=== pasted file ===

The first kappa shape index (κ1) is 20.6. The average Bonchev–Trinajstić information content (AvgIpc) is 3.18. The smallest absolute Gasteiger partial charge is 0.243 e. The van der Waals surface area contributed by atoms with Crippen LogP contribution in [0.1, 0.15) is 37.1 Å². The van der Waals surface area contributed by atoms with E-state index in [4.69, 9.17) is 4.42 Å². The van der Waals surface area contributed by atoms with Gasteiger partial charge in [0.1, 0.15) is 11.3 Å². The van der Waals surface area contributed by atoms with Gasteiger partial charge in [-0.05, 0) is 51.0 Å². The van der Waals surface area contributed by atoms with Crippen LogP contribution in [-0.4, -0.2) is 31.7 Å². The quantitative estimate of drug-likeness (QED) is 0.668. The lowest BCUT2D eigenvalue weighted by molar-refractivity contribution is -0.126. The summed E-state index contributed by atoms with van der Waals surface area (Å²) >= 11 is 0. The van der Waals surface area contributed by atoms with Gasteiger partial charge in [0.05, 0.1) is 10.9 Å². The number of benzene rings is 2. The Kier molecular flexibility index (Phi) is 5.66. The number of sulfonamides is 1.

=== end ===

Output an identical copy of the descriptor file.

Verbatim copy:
The first kappa shape index (κ1) is 20.6. The average Bonchev–Trinajstić information content (AvgIpc) is 3.18. The smallest absolute Gasteiger partial charge is 0.243 e. The van der Waals surface area contributed by atoms with Crippen LogP contribution in [0.1, 0.15) is 37.1 Å². The van der Waals surface area contributed by atoms with E-state index in [4.69, 9.17) is 4.42 Å². The van der Waals surface area contributed by atoms with Gasteiger partial charge in [0.1, 0.15) is 11.3 Å². The van der Waals surface area contributed by atoms with Gasteiger partial charge in [-0.05, 0) is 51.0 Å². The van der Waals surface area contributed by atoms with Crippen LogP contribution in [-0.4, -0.2) is 31.7 Å². The quantitative estimate of drug-likeness (QED) is 0.668. The lowest BCUT2D eigenvalue weighted by molar-refractivity contribution is -0.126. The summed E-state index contributed by atoms with van der Waals surface area (Å²) >= 11 is 0. The van der Waals surface area contributed by atoms with Gasteiger partial charge in [0.05, 0.1) is 10.9 Å². The number of benzene rings is 2. The Kier molecular flexibility index (Phi) is 5.66. The number of sulfonamides is 1.